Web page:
Company says Sidney Harman's family is “solidly” committed to magazine and Daily Beast, and will appoint new board director in the wake of his death
Sidney Harman “saved” Newsweek. Now what?
With Harman’s death on Tuesday at the age of 92, what becomes of his interests in Newsweek and the Daily Beast, where he was the part owner and chairman?
Officially, nothing. At least that’s what executives at the merged Newsweek Daily Beast are saying.
“Dr. Harman's ownership stake in the Newsweek Daily Beast Company remains owned by his estate,” Andrew Kirk, the company’s spokesman, wrote in an email to TheWrap. “His estate will have the ability to appoint a replacement director to the board of the venture to represent its interests.”
But the question remains: Will Harman’s family continue his financial commitment to Newsweek, whose $47 million in debt Harman assumed when he bought the magazine from the Washington Post Co. last year? And if not, will his partner, IAC chairman Barry Diller?
According to an insider with knowledge of the deal, the Washington Post Co. required Harman to commit to a funding plan in the case of his own demise before agreeing to sell him the magazine.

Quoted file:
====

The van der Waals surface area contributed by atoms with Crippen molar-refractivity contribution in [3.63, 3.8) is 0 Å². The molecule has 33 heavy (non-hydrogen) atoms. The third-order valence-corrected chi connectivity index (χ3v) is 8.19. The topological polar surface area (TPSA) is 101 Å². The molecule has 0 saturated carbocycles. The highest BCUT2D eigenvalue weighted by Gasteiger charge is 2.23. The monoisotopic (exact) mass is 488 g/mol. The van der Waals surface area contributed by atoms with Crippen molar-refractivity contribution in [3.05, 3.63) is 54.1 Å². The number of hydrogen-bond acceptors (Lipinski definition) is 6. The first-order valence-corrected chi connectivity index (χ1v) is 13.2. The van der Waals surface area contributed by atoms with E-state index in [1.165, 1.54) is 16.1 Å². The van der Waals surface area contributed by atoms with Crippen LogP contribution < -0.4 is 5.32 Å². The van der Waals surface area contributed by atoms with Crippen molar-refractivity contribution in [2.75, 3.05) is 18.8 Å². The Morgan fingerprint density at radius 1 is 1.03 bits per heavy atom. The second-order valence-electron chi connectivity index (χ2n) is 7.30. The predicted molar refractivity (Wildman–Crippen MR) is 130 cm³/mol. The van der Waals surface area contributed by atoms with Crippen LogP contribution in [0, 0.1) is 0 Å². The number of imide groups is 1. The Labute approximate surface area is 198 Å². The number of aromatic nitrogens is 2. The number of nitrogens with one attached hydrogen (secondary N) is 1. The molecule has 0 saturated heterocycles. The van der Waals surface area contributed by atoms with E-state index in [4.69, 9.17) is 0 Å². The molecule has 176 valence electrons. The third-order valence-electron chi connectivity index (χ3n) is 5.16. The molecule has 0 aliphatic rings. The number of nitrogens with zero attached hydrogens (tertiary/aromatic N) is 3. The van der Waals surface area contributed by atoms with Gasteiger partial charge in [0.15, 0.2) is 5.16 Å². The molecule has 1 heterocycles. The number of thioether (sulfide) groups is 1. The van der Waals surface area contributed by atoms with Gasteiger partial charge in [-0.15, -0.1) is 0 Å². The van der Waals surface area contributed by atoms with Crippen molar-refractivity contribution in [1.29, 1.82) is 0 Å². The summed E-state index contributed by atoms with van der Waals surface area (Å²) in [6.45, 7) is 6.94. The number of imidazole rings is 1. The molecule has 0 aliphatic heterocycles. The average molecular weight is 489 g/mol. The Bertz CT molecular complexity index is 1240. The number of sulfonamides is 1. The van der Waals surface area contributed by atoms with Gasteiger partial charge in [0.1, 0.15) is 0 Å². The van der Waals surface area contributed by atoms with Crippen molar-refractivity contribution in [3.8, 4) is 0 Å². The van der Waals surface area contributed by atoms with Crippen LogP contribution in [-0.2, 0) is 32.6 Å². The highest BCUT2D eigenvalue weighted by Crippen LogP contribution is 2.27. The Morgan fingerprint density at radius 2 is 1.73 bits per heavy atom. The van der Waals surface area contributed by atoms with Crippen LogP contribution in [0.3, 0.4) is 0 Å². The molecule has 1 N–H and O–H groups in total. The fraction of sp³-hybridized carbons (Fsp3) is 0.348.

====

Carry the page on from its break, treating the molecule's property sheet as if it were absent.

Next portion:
And Harman, who made his fortune in the audio equipment business, told people privately that his financial commitment to turning Newsweek around would be three years, according to the New York Times.
While there is no guarantee that Harman’s heirs — his wife, Jane Harman, or their two children — will continue to pour in the millions currently necessary to keep Newsweek afloat, Harman told both Barry Diller and Tina Brown that they would.
Brown, who Harman installed as editor of Newsweek and the Daily Beast, said “the family's commitment to the magazine he loved so much is solidly continuing, in partnership with Barry Diller and IAC."
“Three weeks ago, when he told me of his illness, he said he and his family wanted to continue as partners in Newsweek/Beast in all events,” Diller said in a Harman memoriam post on the Daily Beast. “We will carry on, though we will greatly miss his passionate enthusiasm and belief in the venture.”
Jonathan Alter, who recently left Newsweek, said Harman “told me just last week that the magazine was on track to break even.”
Given how many employees have left Newsweek or have been laid off since Harman took control, slashing headcount costs, that may be true.
Through March, however, the magazine has seen its ad pages plummet more than 30 percent compared to the first quarter of 2010 — or a quarterly loss of roughly $10 million in advertising revenue, according to the Publishers Information Bureau.
If Newsweek is on track to break even, it would be a great final act for an entrepreneur that had a few of them.
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